Three Email Marketing Tips For the Bored Email Marketer
If you are a seasoned email marketing strategist you may have noticed a pattern of repetitive, typical and established email marketing strategies commonly used today. You are probably used to the emphasis on the email “holy trinity” – “subject lines,” “creatives” and “images” – as if all email marketing only needed these three elements.
So after years of testing “subject lines,” “creatives” and “images” to get better “subject lines,” “creatives” and “images” email conversion rates are still dropping. What is the email marketer to do next?
If you, just like me at times, find yourself in this predicament, you may be what I call the “bored email marketer.”
Here are three techniques that boost creativity and help to break away from email marketing boredom:
- Focus on concepts first not creatives and images.
According to a Merkle Interactive Services 2009 study 52% of email recipients have images turned off in their email reader (via ). So more than half of your customers will not see that carefully crafted email creative first. They will see your headline and the first few links you have most prominently placed.
So make a decision to not put creative first this year and focus on developing meaningful concepts that resonate with your target audience.
Take a good look at your goals and work back from them to map the path that will get you there. The first step in the chain that will lead to your goal is understanding the multiple “personas” that make up your audience. Based on those “personas” develop multiple concepts to test. Develop content to illustrate the concepts and then develop the creatives. So if you follow the analytics/ hypotheses/ test -planning/ content/ creative/ execution/ post-campaign analysis cycle, there are four other email strategy components to keep the email marketer from getting bored.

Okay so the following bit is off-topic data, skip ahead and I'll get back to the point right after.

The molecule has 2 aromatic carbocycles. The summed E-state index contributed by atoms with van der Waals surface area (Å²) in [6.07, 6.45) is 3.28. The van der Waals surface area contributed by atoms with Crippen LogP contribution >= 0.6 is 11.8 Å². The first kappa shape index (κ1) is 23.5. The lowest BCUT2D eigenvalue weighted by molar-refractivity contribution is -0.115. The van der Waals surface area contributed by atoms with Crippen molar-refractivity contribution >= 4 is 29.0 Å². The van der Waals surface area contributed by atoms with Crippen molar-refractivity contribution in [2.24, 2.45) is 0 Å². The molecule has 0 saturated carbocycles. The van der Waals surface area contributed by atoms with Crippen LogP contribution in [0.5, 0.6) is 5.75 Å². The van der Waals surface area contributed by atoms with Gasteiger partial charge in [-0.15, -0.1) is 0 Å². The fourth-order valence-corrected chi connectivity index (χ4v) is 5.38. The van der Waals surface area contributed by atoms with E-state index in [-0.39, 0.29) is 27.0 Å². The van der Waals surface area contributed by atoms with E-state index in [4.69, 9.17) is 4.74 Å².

- When you run out of concepts to test, retest concepts from a year ago.
A few years back, before Al Gore’s “fight for green” became mainstream, I developed a campaign to test if “going green” was a stronger driver for web usage than “de-clutter your life.” “Going green” failed the test. A year later, after Gore won the Nobel Peace prize and his global warming message became popular, we re-tested the same two concepts against each other and this time “going green” won.
What we learned here is that trends can change very fast, and we have to change with them, even if it means going back to an old concept. It may be old to the email marketer, but new to our customers.
- Do the exact opposite of what you have been doing.
When you cannot move the needle enough with new tests it may be time to mix in something which is the complete opposite of what you have been doing so far. If you unsuccessfully tested images, throw in a no-image market-cell. If most of your emails have been short, try testing against a long email. If your communication language has been formal, test against informal copy.
I’m not advising here doing away with tactics that have been consistently proven, nor am I advising throwing away common sense. What I’m advocating is challenging ourselves to break away from patters that keep us stuck in an unproductive comfort zone.
Doing the opposite of what you have been doing may not prove the success you were looking for each time, but it will open up new perspectives, trigger new ideas, freshen up your strategy and keep you from becoming the bored email marketer.